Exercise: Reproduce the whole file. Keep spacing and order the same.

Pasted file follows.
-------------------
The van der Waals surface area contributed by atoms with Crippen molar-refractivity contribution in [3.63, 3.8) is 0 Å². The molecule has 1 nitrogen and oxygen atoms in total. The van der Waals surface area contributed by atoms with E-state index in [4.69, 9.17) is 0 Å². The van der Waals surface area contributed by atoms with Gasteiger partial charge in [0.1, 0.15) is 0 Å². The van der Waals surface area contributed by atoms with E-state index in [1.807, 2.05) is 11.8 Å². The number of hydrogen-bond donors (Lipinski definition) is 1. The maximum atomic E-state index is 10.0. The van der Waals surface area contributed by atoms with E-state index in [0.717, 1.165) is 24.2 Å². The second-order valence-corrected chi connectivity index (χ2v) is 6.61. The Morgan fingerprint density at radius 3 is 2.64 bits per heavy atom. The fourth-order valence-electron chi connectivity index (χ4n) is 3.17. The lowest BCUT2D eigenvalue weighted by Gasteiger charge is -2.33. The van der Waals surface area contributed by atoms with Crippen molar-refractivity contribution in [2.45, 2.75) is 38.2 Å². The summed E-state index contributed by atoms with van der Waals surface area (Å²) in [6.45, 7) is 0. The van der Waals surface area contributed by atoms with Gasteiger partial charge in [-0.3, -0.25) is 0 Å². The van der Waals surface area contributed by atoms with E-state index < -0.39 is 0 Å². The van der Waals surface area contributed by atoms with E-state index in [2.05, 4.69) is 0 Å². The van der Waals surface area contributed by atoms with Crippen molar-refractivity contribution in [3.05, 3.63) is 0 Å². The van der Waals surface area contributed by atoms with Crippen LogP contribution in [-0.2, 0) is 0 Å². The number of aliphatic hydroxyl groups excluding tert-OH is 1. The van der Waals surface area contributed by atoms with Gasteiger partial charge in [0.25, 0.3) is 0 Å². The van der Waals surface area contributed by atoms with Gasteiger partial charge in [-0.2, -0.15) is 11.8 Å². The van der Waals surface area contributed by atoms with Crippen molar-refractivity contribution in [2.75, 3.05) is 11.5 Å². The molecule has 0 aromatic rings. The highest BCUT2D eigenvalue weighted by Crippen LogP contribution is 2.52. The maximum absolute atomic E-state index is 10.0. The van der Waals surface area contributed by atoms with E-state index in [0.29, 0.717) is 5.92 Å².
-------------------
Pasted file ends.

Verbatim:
The van der Waals surface area contributed by atoms with Crippen molar-refractivity contribution in [3.63, 3.8) is 0 Å². The molecule has 1 nitrogen and oxygen atoms in total. The van der Waals surface area contributed by atoms with E-state index in [4.69, 9.17) is 0 Å². The van der Waals surface area contributed by atoms with Gasteiger partial charge in [0.1, 0.15) is 0 Å². The van der Waals surface area contributed by atoms with E-state index in [1.807, 2.05) is 11.8 Å². The number of hydrogen-bond donors (Lipinski definition) is 1. The maximum atomic E-state index is 10.0. The van der Waals surface area contributed by atoms with E-state index in [0.717, 1.165) is 24.2 Å². The second-order valence-corrected chi connectivity index (χ2v) is 6.61. The Morgan fingerprint density at radius 3 is 2.64 bits per heavy atom. The fourth-order valence-electron chi connectivity index (χ4n) is 3.17. The lowest BCUT2D eigenvalue weighted by Gasteiger charge is -2.33. The van der Waals surface area contributed by atoms with Crippen molar-refractivity contribution in [2.45, 2.75) is 38.2 Å². The summed E-state index contributed by atoms with van der Waals surface area (Å²) in [6.45, 7) is 0. The van der Waals surface area contributed by atoms with Gasteiger partial charge in [-0.3, -0.25) is 0 Å². The van der Waals surface area contributed by atoms with E-state index < -0.39 is 0 Å². The van der Waals surface area contributed by atoms with E-state index in [2.05, 4.69) is 0 Å². The van der Waals surface area contributed by atoms with Crippen molar-refractivity contribution in [3.05, 3.63) is 0 Å². The van der Waals surface area contributed by atoms with Crippen LogP contribution in [-0.2, 0) is 0 Å². The number of aliphatic hydroxyl groups excluding tert-OH is 1. The van der Waals surface area contributed by atoms with Gasteiger partial charge in [0.25, 0.3) is 0 Å². The van der Waals surface area contributed by atoms with Gasteiger partial charge in [-0.2, -0.15) is 11.8 Å². The van der Waals surface area contributed by atoms with Crippen molar-refractivity contribution in [2.75, 3.05) is 11.5 Å². The molecule has 0 aromatic rings. The highest BCUT2D eigenvalue weighted by Crippen LogP contribution is 2.52. The maximum absolute atomic E-state index is 10.0. The van der Waals surface area contributed by atoms with E-state index in [0.29, 0.717) is 5.92 Å².